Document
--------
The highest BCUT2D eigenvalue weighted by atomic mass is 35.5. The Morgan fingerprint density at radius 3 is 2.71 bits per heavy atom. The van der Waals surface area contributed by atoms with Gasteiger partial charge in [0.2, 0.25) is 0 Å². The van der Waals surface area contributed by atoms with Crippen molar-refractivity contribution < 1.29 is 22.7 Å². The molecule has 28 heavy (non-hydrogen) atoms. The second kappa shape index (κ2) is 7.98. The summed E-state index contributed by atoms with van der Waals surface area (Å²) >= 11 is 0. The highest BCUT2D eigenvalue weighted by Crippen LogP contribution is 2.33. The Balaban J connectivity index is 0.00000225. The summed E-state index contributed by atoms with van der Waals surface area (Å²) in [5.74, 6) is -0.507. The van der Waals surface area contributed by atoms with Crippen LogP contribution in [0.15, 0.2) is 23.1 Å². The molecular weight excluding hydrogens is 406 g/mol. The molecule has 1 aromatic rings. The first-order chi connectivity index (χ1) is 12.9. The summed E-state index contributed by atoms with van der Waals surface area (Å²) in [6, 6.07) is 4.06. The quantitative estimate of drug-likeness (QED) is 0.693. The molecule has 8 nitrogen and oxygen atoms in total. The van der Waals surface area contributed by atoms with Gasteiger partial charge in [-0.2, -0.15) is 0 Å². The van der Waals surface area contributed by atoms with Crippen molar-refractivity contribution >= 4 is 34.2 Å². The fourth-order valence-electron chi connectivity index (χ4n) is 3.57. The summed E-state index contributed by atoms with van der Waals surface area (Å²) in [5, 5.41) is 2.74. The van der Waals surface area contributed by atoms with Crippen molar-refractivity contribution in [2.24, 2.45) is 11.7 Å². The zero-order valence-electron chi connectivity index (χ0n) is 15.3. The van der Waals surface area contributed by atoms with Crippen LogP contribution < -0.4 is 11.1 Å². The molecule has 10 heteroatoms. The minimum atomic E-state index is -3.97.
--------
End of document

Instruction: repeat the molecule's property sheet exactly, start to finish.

The highest BCUT2D eigenvalue weighted by atomic mass is 35.5. The Morgan fingerprint density at radius 3 is 2.71 bits per heavy atom. The van der Waals surface area contributed by atoms with Gasteiger partial charge in [0.2, 0.25) is 0 Å². The van der Waals surface area contributed by atoms with Crippen molar-refractivity contribution < 1.29 is 22.7 Å². The molecule has 28 heavy (non-hydrogen) atoms. The second kappa shape index (κ2) is 7.98. The summed E-state index contributed by atoms with van der Waals surface area (Å²) >= 11 is 0. The highest BCUT2D eigenvalue weighted by Crippen LogP contribution is 2.33. The Balaban J connectivity index is 0.00000225. The summed E-state index contributed by atoms with van der Waals surface area (Å²) in [5.74, 6) is -0.507. The van der Waals surface area contributed by atoms with Crippen LogP contribution in [0.15, 0.2) is 23.1 Å². The molecular weight excluding hydrogens is 406 g/mol. The molecule has 1 aromatic rings. The first-order chi connectivity index (χ1) is 12.9. The summed E-state index contributed by atoms with van der Waals surface area (Å²) in [6, 6.07) is 4.06. The quantitative estimate of drug-likeness (QED) is 0.693. The molecule has 8 nitrogen and oxygen atoms in total. The van der Waals surface area contributed by atoms with Gasteiger partial charge in [-0.2, -0.15) is 0 Å². The van der Waals surface area contributed by atoms with Crippen molar-refractivity contribution >= 4 is 34.2 Å². The fourth-order valence-electron chi connectivity index (χ4n) is 3.57. The summed E-state index contributed by atoms with van der Waals surface area (Å²) in [5, 5.41) is 2.74. The van der Waals surface area contributed by atoms with Crippen molar-refractivity contribution in [2.24, 2.45) is 11.7 Å². The zero-order valence-electron chi connectivity index (χ0n) is 15.3. The van der Waals surface area contributed by atoms with Crippen LogP contribution < -0.4 is 11.1 Å². The molecule has 10 heteroatoms. The minimum atomic E-state index is -3.97.